Software UI

In terms of software the 6P is able to sport the latest Android 6.0 Marshmallow, courtesy of course of being a Nexus device. There’s not terribly much to say about the OS that hasn’t been said already by Brandon’s analysis in the review of the Nexus 5X. This is due to the fact that all Nexus devices come equipped with the same software experience, but also due to the fact that Android 6.0 offers very little front-facing changes.


I’ll openly admit that I’m not too much of a fan of the stock Android experience: Over the years Google’s stock Android has always been praised as the “pure” experience and how Android should be. I find this a bit unfortunate as I find there’s a lot of usability flaws in the stock. It’s the simple things that most other OEM skins add that I find the most lacking in stock Android, examples being the lack of an auto-brightness toggle in the quick settings or even having a brightness slider directly available in the notification shade itself which reduces the motions to get to the settings.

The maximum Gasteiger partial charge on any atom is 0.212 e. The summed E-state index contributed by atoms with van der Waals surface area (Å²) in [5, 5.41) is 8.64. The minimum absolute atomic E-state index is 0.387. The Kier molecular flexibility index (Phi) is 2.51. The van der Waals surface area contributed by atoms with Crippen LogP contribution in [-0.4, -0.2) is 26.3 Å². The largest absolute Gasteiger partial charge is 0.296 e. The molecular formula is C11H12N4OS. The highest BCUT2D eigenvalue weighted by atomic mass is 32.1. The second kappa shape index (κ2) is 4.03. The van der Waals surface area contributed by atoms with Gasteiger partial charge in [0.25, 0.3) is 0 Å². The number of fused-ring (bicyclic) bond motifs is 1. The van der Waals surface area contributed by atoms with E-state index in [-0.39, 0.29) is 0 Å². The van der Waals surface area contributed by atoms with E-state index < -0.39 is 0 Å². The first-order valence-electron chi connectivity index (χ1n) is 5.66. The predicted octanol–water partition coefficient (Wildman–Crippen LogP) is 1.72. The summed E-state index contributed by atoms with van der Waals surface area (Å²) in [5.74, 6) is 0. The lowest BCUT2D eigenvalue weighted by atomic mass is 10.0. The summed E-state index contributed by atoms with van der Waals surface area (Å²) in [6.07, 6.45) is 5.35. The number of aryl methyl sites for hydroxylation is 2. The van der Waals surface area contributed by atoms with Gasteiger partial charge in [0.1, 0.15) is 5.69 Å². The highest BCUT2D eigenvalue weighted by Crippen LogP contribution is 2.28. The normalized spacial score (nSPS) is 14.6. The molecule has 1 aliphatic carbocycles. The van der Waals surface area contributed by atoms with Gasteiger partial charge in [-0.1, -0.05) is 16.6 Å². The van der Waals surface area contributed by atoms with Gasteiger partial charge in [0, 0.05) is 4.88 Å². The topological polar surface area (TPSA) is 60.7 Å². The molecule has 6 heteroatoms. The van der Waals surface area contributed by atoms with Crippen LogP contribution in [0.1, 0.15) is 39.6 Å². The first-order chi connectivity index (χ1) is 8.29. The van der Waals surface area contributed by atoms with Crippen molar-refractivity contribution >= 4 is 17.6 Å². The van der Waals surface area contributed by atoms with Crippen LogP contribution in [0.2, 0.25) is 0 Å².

My biggest gripe however are the navigation buttons and Google’s lack of an option to reorder them. While I understand the design decision and logic behind having a back button on the left, it makes no sense in terms of usability for the majority of people that are right-handed. The back button is by far Android’s most used navigation button, so I found the Nexus 6P’s larger size to exacerbate the issue as I need to always change grip or stretch my thumb to able to reach it properly. Still having this huge ergonomics issue after this many years is basically inexcusable – the notion that it’s more intuitive to have it on the left is a poor rationale as “unintuitive” use-methods can be learned and taught, but my thumb stopped growing a long time ago and I imagine so did everybody else’s. Virtually all OEMs recognize this issue and either come by default with reversed navigation buttons or by at least offering the option to rearrange them. Here’s hoping that Google listens and adds this as a stock option for future Android releases, similarly how they did for many other past features that were pioneered by third-party vendors.